The first European television adverts to promote a 'cosmaceutical' product have been broadcast in the UK.
They feature Restylane, which is an injectable dermal filler that smoothes wrinkles around the mouth and nose. Its manufacturer Q-Med is looking to consolidate Restylane's market-leading position by building on a long-running press advertising campaign. Restylane is classified as a medical device, but it's also known as a 'cosmaceutical' because it straddles the cosmetic and pharmaceutical worlds. By far the best known brand in the field is Allergan's Botox, but it's used on a different area of the face to Restylane.
UK consumers spend more on cosmetic surgery than any of their European counterparts, and analysts Datamonitor predict UK spending will rise from £497 million in 2006 to £1.5 billion by 2011. The promotion of medical devices direct to consumers is permitted, unlike prescription medicines, opening up the possibility of mainstream advertising. Q-Med says it wants to take on established cosmetic creams marketed by the likes of L'Oreal and Oil of Olay, and claims Restylane offers superior and longer-lasting results.
The company launched its first UK television adverts in May with the help of creative agency Eurocom, and hopes to spread its message to an even wider audience. Colette Skilling, marketing director of Q-Med UK, said the product is poised to gain ground in the hugely lucrative and competitive anti-ageing market. She commented: "Restylane was the first dermal filler to market over 12 years ago and is now the leading dermal filler worldwide with over nine million treatments performed. "Our press advertising has been very successful over the years, but with research now showing increased consumer dissatisfaction with creams, we believed that the time was right as market leader to take the initiative and be first to television with a clinically proven and credible alternative."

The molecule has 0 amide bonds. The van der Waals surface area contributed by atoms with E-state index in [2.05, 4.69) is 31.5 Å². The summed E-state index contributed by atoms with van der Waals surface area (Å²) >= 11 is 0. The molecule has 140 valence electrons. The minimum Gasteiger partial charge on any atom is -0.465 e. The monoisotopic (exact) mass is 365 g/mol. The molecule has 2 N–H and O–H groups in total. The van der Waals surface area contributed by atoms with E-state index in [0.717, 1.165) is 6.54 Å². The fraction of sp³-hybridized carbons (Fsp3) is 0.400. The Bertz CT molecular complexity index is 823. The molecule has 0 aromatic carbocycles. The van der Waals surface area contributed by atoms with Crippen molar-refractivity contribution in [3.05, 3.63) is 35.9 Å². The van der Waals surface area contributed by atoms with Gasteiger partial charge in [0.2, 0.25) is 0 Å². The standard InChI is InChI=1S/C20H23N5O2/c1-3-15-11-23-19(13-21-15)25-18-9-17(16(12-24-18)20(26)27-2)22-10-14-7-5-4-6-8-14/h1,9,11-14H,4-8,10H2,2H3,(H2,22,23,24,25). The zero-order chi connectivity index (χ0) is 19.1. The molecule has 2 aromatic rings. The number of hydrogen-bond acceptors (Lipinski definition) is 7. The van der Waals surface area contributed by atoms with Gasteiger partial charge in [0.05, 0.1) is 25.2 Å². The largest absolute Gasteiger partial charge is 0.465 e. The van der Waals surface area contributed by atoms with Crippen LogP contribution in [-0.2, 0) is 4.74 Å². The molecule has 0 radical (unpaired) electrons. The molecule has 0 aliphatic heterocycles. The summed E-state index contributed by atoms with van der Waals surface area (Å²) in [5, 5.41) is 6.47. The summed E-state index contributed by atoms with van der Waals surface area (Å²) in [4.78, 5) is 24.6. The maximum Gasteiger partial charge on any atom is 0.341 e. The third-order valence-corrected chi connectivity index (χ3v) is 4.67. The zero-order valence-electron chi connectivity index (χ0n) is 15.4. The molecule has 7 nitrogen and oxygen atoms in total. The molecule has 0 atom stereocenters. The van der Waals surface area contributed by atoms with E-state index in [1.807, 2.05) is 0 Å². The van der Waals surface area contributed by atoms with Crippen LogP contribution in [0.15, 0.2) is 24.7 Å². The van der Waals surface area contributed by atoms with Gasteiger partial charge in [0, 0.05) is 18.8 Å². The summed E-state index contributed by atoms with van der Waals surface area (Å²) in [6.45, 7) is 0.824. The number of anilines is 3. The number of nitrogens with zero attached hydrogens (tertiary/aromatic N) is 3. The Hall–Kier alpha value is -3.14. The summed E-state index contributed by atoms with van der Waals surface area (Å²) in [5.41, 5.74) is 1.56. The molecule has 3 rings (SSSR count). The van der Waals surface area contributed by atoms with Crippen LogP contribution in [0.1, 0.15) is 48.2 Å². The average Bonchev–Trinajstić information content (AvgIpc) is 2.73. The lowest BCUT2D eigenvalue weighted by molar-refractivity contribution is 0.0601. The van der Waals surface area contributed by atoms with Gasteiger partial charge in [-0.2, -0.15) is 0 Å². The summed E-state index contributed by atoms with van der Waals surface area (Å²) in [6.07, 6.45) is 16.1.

Eurocom Healthcare Communications has worked with Q-Med for almost five years and has concentrated on consumer press activity and supporting communications with practitioners who provide the injections until now. Tony Chant, managing director of Eurocom, says Q-Med isn't looking to play the same game as the cosmetic giants, who use big budgets and celebrity endorsements to promote their brands. "It would be crazy to try and outspend these competitors, so we had to find an angle that would not only resonate with the concerns and aspirations of our target audience but one that we could also take ownership of."
The company has settled on what he calls a 'very focused positioning' of 'when creams are not enough and surgery is a step too far' - clearly defining a unique place for Restylane in customers' minds. Tony concluded: "We then had to ensure that the production values we attached to the advertisement reflected the quality of the brand and matched or surpassed that of the competitors already established in the medium."
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